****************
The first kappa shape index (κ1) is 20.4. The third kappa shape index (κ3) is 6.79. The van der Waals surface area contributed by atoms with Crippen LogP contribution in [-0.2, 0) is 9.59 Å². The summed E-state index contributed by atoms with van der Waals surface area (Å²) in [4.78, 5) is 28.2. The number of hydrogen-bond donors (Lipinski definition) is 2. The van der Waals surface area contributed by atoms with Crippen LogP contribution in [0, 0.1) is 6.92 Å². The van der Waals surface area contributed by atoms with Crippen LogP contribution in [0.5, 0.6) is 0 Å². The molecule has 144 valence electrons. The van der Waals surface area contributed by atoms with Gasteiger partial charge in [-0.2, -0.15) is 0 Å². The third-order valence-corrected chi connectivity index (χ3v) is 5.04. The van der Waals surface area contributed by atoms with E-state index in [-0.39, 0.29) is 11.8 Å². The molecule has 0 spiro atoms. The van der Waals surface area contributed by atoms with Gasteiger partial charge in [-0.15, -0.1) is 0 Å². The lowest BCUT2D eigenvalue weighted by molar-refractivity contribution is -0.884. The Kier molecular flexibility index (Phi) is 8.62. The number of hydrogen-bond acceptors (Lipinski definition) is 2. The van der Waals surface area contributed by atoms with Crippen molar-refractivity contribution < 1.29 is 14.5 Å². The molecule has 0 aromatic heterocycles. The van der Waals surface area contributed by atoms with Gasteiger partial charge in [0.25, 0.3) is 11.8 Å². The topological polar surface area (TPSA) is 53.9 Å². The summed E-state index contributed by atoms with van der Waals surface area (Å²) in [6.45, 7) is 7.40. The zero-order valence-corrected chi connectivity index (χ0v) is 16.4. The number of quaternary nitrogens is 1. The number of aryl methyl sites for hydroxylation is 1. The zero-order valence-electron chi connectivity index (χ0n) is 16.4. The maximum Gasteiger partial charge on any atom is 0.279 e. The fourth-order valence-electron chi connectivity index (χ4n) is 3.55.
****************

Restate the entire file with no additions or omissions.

The first kappa shape index (κ1) is 20.4. The third kappa shape index (κ3) is 6.79. The van der Waals surface area contributed by atoms with Crippen LogP contribution in [-0.2, 0) is 9.59 Å². The summed E-state index contributed by atoms with van der Waals surface area (Å²) in [4.78, 5) is 28.2. The number of hydrogen-bond donors (Lipinski definition) is 2. The van der Waals surface area contributed by atoms with Crippen LogP contribution in [0, 0.1) is 6.92 Å². The van der Waals surface area contributed by atoms with Crippen LogP contribution in [0.5, 0.6) is 0 Å². The molecule has 144 valence electrons. The van der Waals surface area contributed by atoms with Gasteiger partial charge in [-0.2, -0.15) is 0 Å². The third-order valence-corrected chi connectivity index (χ3v) is 5.04. The van der Waals surface area contributed by atoms with E-state index in [-0.39, 0.29) is 11.8 Å². The molecule has 0 spiro atoms. The van der Waals surface area contributed by atoms with Gasteiger partial charge in [-0.15, -0.1) is 0 Å². The lowest BCUT2D eigenvalue weighted by molar-refractivity contribution is -0.884. The Kier molecular flexibility index (Phi) is 8.62. The number of hydrogen-bond acceptors (Lipinski definition) is 2. The van der Waals surface area contributed by atoms with Crippen molar-refractivity contribution < 1.29 is 14.5 Å². The molecule has 0 aromatic heterocycles. The van der Waals surface area contributed by atoms with Gasteiger partial charge in [0.25, 0.3) is 11.8 Å². The topological polar surface area (TPSA) is 53.9 Å². The summed E-state index contributed by atoms with van der Waals surface area (Å²) in [6.45, 7) is 7.40. The zero-order valence-corrected chi connectivity index (χ0v) is 16.4. The number of quaternary nitrogens is 1. The number of aryl methyl sites for hydroxylation is 1. The zero-order valence-electron chi connectivity index (χ0n) is 16.4. The maximum Gasteiger partial charge on any atom is 0.279 e. The fourth-order valence-electron chi connectivity index (χ4n) is 3.55.